This is a really good DVD. Tommy is very thorough, and starts at the beginning. He really is a great teacher. I'm a music teacher myself, and let me just say, as a teacher, this guy knows how to convey ideas and share knowledge like a pro. He explains what he is doing and why, and is positive and encouraging the whole time. The drums aren't like other instruments where you take it out of the case and start playing--you have to put them together (at least the first time), and if this is done wrong, you have set yourself up for difficulty later on. Tommy shows you how to set up your kit correctly, including everything from assembling isolation mounted toms to tuning resonant heads to bass drum pedal setup. Again, as a music teacher, I can tell you that getting started right is half the battle. (Okay, maybe not half, but you get the idea.) And rather than playing everything himself (which might give you a "shucks, I can't do that" attitude), he has students demonstrate most of the beats (which gives you subliminal encouragement-"if a kid can do it, then so can I"). And if you are under 16, then you get to see what someone your age can do. Tommy chose the right beats to start with, too--cool grooves that if you can master (which you can) you will want to keep practicing. This DVD has it all--fills, grooves...even some play-alongs. And yes, just to inspire you, Tommy plays one piece at the end, but somehow it doesn't have a "show-off" feel. It's more like Tommy saying, "See how cool the drums can sound? If you practice and stay dedicated, you can do this too." Or at least that's the way I felt when I watched it. The camera work is good, the sound quality is good, and Tommy is awesome. Honestly, I can't recommend it strongly enough. Nice work, Mr. Igoe!
QLab 4: Projects in Video, Audio, and Lighting Control
I Shine Knect is a show that encourages young people to strive for higher standards. It provides positive role models to pattern their lives after. Most of who are the same age and experience similar situations and circumstances as themselves. I shine promotes faith through a healthy relationship with Jesus Christ. It gives positive solutions to confusing and possibly devastating situations. It discourages mischief and mayhem. It provides the wright atmosphere for a teen's exposure.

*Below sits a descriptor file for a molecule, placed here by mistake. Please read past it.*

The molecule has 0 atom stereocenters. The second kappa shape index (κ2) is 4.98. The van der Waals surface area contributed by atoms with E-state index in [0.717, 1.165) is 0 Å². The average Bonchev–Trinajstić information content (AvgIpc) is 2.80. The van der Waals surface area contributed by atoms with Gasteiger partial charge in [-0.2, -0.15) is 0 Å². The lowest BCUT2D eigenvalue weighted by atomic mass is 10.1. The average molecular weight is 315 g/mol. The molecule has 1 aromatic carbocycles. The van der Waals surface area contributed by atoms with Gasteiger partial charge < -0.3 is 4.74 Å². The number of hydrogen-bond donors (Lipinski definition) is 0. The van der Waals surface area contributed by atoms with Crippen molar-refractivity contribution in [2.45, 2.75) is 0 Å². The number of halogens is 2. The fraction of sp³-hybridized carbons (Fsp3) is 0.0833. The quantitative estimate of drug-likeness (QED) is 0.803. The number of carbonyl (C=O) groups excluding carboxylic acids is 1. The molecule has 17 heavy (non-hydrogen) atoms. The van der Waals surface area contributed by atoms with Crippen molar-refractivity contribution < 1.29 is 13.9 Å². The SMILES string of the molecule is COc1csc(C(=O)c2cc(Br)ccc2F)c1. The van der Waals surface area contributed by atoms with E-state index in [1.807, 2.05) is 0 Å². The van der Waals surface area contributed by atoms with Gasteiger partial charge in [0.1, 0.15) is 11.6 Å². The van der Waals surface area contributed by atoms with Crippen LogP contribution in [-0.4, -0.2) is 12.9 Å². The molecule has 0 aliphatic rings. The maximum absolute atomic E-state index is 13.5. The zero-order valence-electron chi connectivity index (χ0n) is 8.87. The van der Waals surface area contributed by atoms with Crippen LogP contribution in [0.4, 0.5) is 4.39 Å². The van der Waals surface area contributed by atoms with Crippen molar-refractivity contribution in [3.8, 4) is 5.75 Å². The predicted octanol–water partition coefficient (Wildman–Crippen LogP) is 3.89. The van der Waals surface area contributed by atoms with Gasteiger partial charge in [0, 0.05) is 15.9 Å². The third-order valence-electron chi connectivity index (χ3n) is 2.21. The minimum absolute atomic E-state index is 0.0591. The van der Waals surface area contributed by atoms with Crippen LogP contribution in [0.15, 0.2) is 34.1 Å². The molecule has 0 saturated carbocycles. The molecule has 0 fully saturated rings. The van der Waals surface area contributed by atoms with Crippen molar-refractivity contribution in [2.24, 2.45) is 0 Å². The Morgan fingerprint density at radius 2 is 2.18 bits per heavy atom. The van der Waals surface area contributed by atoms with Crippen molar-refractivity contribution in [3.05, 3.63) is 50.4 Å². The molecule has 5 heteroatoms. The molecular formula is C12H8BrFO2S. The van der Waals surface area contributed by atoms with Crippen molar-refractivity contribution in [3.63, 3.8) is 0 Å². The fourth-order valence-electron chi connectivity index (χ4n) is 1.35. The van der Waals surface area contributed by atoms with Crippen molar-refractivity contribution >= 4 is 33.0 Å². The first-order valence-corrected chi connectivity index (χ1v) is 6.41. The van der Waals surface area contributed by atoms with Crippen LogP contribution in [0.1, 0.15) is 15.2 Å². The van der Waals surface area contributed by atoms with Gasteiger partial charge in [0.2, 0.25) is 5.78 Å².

My daughter loves this show, I love the lessons it teaches. God is center.
The show has really developed and the acting is better now. The message is just like my life and the music is so, so, so, good !
We showed a clip in our middle school service and the leaders were amazed at how well it captivated the attention of our students. This is very well produced and challenges students to love Jesus more, on their level! Singers are very talented and the content is very entertaining.
Great Show! My kids love it and unlike much of the Disney stuff out there it portrays good adult/child relationships and good teen attitudes.
The Savvy Studio Owner: A Complete Guide to Setting Up and Running Your Own Recording Studio
Setting sun (Collection Version)
|Original Release Date||September 3, 2018|
|Release Date||September 3, 2018|
|Copyright||℗© 2018 aimiu music|
Basic Kayak Selection & Outfitting - In The Spread Fishing
|Number of discs||1|
|Rated||Unrated Not Rated|
|Studio||In The Spread|
|Run Time||50.00 minutes|
In this In The Spread video, learn everything you need to know prior to hitting the water about selecting the ideal kayak for fishing and how to outfit your kayak. Professional kayak fishing guide David Posey, of Kayak Fishing Destin, has years of experience selling, outfitting and running kayaks along Florida's panhandle. Learn from a pro, so your kayak fishing adventure is the best possible.
Ken Burns: The National Parks - America's Best Idea